Article Text

  1. R. Jasuja1,4,
  2. J. Miksovska2,
  3. M. Bhasin1,
  4. J. Ganley2,
  5. S. Chandsawangbhuwana3,
  6. M. Baker3,
  7. R. W. Larsen2,
  8. S. Bhasin1,4
  1. 1Charles R. Drew University, Los Angeles, CA
  2. 2University of South Florida
  3. 3University of California, San Diego
  4. 4Boston University, Boston, MA


Ligand binding to androgen receptor (AR) triggers a series of protein-protein interactions that result in receptor nuclear translocation and regulation of key transcriptional factors. It has been suggested that the agonist- and antagonist-bound AR assumes distinct conformational states that dictate the exposure of AR domains for co-activator and co-repressor recruitment; however, direct evidence of conformational change upon ligand binding has been lacking. As an understanding of agonist-induced conformational changes is imperative in rational design of selective androgen receptor modulators (SARMs), we determined the residue/helix specific conformational changes in AR utilizing molecular modeling, time resolved and steady-state biophysical spectroscopy.

Methods and Results Purified AR-ligand binding domain (AR-LBD) displays a biphasic decay of singlet excited state with two components, 1.8 ns and 1.1 ns (excitation -255 nm laser and emission collected through a 270 nm long-pass). In presence of DHT, only the 1.8 ns component is observed with a complete quenching of 1.1 ns. To identify domains where these residues are perturbed, second derivative spectroscopy calculations demonstrate that α/β ratio, denoting tyrosine and tryptophan solvent exposure, decreases drastically from 0.113 to 0.024. Molecular modeling, performed using biopolymer (Accelrys Insight II; CVFF force field, distance-dependent dielectric of 2), elucidates that residues 741, 789, and 746 spanning helices 7-8 and the linker are conformationally perturbed to accommodate DHT binding. These receptor rearrangements were found to be agonist specific, as casodex, an AR antagonist, did not induce these conformational changes.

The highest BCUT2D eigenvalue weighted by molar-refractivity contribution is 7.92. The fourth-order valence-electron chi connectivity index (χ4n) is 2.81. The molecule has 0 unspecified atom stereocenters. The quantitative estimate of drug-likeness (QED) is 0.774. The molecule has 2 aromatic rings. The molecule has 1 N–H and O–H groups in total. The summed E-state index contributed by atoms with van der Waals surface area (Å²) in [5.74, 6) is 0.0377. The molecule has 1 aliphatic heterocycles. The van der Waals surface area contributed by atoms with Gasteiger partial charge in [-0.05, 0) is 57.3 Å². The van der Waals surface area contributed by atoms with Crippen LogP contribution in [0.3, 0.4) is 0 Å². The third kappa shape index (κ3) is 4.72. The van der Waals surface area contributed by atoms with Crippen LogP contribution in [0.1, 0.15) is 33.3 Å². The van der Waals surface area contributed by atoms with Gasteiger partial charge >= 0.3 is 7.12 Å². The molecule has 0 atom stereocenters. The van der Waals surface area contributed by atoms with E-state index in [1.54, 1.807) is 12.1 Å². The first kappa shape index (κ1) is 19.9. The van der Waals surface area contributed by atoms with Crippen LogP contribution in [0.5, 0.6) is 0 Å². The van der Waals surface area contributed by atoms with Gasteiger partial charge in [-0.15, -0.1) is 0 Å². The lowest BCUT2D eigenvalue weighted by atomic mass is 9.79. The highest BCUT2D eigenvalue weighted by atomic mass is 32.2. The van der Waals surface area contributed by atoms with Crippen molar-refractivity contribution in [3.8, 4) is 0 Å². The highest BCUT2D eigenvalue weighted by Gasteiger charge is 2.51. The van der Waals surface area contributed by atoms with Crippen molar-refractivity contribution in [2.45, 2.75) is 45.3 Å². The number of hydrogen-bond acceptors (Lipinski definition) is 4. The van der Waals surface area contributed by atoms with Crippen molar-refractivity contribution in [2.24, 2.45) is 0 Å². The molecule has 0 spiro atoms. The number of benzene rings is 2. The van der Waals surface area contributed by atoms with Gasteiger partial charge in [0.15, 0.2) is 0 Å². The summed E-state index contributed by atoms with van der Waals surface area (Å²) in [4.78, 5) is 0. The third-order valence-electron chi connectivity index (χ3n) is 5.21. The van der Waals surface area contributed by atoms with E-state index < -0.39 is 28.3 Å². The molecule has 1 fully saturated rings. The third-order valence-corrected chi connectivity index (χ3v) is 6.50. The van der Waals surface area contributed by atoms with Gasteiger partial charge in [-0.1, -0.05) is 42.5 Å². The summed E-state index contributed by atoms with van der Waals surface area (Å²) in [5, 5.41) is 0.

Conclusion These data constitute the first demonstration that agonist binding to AR leads to conformational changes in the helices 7-8 and the linker region of AR that are not observed with an AR antagonist. This region harbors an LXXL motif that has been suggested to play an important role in selective recruitment of co-activators/co-repressors.

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